Have you ever been told by your doctor that your cholesterol is a bit high and you need to be on a statin medication to reduce it?  If so, you better read this book.   I have actually found that this book is a page-turner that I had having difficulty putting down.  Admittedly, I am a geek for this type of thing, but the message of this book should be considered by the at least 11 million people in the United States consuming these medications.

Several years ago, I too was told by my family practitioner that my cholesterol was too high and I needed to start a statin.  As an MD myself and a perpetual skeptic, I questioned the notion of poisoning one of the key biochemical pathways in my body just to make a lab test look better when I was in the peak of health and at low risk for heart disease.  My skepticism was justified and this book confirms it.

After that visit to the doctor, I read voraciously on the subject and consulted with a preventative cardiologist that I implicitly trust.  I have since learned more in the extensive cardiovascular section of my Anti-aging, Regenerative and Functional medicine fellowship program.  All tolled, I have spent innumerable hours on the topic.  If I were to do it over again, I would have read The Great Cholesterol Myth first.

Drs. Bowden and Sinatra have done a brilliant job distilling the essential points of this complex topic.  Catering to the intelligent layperson, anyone that takes the time to read this book will likely have a better grasp of the topic than their own doctors, cardiologists included.

Of late, it has been considered an unquestionable axiom that high cholesterol must be lowered with statin medications.   There is even a school of thought that people with normal cholesterol levels should be on statin meds to reduce it further.

If you read this book, you will see the madness in such claims. Cholesterol is a key component of every cell membrane in your body.  If you had no cholesterol, you would be instantly dead.  The brain is the richest repository of cholesterol and its presence is crucial for cognition and memory.  Without cholesterol, we would be sexless eunuchs incapable of reproduction.  Cholesterol is also necessary for manufacturing cortisol and related hormones required to deal with stress, maintain blood pressure, and the mineral balance of our bodies.  Cholesterol is the precursor of Vitamin D, which is essential for health.  Cholesterol is a precursor for bile, which is necessary for digestion.

The premise of the book is that the benefits of pharmaceutical suppression of cholesterol are marginal at best and only apply to a very limited segment of the population.   With limited benefit, the potential side effects are legion.

The group that may have some benefit from cholesterol meds are middle-aged males that have already had a heart attack.  According to Bowden and Sinatra there is no benefit for other groups.  Even with the potentially reduced risk of cardiovascular death for this select group, it must be kept in mind that all-cause mortality is not reduced.  That is epidemiology-speak for the fact that taking a statin will not lengthen your life by a single day!  The risk of death from cardiovascular disease may go down fractionally, but your risk of dying of other things goes up!  The cardiovascular benefit is barely measurable.  One meta-analysis showed only a 1.5 percent absolute risk reduction for a cardiac event.  Side effects are common.  I suspect that few patients would agree to consuming a medication with serious potential side effects for such a slight benefit.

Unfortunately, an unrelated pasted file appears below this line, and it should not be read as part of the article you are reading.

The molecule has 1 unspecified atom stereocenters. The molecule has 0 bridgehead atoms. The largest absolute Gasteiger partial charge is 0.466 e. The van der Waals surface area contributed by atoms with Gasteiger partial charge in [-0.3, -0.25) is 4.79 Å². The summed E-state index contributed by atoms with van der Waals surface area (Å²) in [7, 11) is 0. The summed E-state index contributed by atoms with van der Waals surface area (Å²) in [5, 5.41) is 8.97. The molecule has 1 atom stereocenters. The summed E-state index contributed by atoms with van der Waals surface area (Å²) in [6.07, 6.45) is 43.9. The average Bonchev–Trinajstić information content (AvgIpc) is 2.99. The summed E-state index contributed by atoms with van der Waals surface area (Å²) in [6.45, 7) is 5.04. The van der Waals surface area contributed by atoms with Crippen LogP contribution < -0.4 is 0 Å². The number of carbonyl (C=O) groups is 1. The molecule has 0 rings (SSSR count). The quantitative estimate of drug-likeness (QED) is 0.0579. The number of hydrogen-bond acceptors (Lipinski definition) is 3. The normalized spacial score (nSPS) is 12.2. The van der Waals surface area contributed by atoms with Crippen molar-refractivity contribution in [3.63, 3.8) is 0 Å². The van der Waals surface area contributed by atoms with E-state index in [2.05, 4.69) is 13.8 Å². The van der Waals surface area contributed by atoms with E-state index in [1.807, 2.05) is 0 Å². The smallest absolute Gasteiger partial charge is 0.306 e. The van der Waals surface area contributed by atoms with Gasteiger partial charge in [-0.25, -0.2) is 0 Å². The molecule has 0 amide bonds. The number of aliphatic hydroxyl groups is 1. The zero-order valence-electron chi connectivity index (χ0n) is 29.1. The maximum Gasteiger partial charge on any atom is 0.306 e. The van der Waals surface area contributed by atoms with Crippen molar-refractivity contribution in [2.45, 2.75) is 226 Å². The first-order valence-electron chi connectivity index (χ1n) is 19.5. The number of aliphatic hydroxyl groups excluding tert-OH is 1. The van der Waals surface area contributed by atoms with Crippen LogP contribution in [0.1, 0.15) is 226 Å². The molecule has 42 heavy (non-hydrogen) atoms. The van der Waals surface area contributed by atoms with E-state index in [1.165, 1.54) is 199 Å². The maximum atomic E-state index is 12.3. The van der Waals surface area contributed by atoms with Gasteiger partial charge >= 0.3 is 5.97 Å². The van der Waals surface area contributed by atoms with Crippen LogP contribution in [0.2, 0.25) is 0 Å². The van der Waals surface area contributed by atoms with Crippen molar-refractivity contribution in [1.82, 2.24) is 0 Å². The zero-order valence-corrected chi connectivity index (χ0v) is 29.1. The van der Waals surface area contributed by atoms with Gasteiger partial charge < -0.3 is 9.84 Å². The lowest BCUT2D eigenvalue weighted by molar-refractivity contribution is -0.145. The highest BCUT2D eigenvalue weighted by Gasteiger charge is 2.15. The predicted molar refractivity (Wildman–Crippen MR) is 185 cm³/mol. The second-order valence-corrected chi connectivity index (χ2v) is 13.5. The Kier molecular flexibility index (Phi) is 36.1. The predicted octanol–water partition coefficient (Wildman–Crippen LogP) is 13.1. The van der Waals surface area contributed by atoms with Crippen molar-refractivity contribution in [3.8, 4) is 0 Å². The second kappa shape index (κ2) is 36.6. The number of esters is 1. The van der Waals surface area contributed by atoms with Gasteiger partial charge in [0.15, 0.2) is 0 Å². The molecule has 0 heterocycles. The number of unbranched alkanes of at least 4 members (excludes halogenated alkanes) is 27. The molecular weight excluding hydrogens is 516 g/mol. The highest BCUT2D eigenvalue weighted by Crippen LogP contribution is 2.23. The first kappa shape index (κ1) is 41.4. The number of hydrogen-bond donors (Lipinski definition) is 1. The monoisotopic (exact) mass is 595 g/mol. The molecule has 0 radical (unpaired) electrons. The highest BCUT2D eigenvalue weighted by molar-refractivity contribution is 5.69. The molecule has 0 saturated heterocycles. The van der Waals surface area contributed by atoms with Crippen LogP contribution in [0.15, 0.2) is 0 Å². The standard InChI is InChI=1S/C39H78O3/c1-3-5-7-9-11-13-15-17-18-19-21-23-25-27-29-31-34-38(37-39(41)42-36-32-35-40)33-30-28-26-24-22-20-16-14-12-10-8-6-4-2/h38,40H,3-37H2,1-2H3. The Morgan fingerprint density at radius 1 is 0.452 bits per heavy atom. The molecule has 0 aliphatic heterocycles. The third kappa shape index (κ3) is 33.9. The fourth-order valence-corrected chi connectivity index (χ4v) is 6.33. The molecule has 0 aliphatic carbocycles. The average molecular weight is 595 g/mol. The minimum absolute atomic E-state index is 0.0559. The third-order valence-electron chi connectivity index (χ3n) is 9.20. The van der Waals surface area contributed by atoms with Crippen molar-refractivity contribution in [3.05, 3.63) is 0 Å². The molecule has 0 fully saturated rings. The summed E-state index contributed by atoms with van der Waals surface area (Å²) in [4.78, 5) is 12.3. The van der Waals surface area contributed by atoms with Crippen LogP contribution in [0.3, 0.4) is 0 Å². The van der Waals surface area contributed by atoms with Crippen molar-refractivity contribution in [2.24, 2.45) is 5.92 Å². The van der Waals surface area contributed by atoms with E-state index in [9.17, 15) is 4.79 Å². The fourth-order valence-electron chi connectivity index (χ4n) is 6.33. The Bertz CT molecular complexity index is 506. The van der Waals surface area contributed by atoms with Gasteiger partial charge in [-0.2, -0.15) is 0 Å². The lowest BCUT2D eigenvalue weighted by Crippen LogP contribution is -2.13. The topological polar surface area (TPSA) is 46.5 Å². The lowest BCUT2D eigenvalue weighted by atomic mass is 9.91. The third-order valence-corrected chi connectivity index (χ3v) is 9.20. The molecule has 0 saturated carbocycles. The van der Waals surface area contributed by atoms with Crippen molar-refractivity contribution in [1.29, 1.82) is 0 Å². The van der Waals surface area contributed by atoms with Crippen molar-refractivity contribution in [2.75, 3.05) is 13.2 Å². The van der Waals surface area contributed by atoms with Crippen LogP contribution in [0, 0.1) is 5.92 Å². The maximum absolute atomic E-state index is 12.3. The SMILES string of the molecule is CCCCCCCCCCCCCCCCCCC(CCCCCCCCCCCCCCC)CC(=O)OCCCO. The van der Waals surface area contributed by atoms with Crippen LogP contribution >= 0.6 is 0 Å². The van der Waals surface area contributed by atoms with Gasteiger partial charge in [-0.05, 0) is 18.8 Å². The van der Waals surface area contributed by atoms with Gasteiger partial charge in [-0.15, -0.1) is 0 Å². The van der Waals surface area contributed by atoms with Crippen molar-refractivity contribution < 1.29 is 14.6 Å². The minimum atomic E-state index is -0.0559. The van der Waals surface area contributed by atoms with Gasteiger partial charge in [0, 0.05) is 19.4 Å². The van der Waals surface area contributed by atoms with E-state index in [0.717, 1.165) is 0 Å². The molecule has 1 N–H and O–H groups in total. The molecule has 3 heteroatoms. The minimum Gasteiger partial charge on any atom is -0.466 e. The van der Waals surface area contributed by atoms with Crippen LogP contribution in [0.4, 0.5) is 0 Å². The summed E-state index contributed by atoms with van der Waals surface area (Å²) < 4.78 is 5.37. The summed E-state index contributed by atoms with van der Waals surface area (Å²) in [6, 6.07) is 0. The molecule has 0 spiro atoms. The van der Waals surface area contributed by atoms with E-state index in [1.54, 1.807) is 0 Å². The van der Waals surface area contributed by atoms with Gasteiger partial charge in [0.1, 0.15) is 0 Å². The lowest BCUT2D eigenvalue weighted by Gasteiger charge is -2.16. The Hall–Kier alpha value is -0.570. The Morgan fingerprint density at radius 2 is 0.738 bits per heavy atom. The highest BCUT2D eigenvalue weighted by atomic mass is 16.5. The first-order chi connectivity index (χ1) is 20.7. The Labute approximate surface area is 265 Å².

Muscular weakness and pain are common side effects.  Statins even increase your risk of congestive heart failure when their purported purpose is to prevent heart disease!  Statins are now recognized to increase the risk of diabetes, and they may even increase the risk of depression and cancer!

The good Drs. Bowden and Sinatra also handily debunk the notion that saturated fat is bad for us and instead cast the blame for cardiovascular disease squarely where it belongs, on trans-fats and omega six polyunsaturated fats along with processed carbohydrates.  A recent meta-analysis of 21 studies with a total of 347,747 patients followed between five and twenty-three years showed absolutely zero correlation between saturated fat intake and cardiovascular disease.  That is an enormous number of patients followed over a very significant time period.  Despite this, we still hear the mantra to reduce our intake of saturated fat.

I give two thumbs way up for The Great Cholesterol Myth.   Even before reading this book, I had made the decision that I would not touch a statin med with a ten-foot pole.  That has been my decision looking at my own situation.  I do not recommend that you make any changes on your own, but if you take these meds, you better have a serious conversation with your physician.  If he or she is not familiar with these issues, tell him about this book, and if they won’t read it, get another physician.

Lee Kurisko MD is Chief Medical Officer of MediBid.  He is trained as a family physician, radiologist, and neuroradiologist. He is author of “Health Reform- The End of the American Revolution?”  He is now pursuing Board Certification in Anti-Aging and Regenerative Medicine.”   His blogposts on health and fitness can now be seen at www.healthandfitnessdoctor.com



At MediBid, we restore market forces to medical care. Doctors get to set their own rates based on their training, experience, and outcomes, and patients get to shop for medical care across state lines and international borders. Many times with MediBid, you will find procedures that are more effective than procedures allowed, or covered by health plans. Transparency and competition are the only way to achieve reasonable costs. Many of our employer clients offering group health insurance through MediBid save $5,000 per employee per year. Those are substantial savings. Patients are saving an average of 48% vs. insurance discounted rates, or 80% vs. retail. Contact us for more information.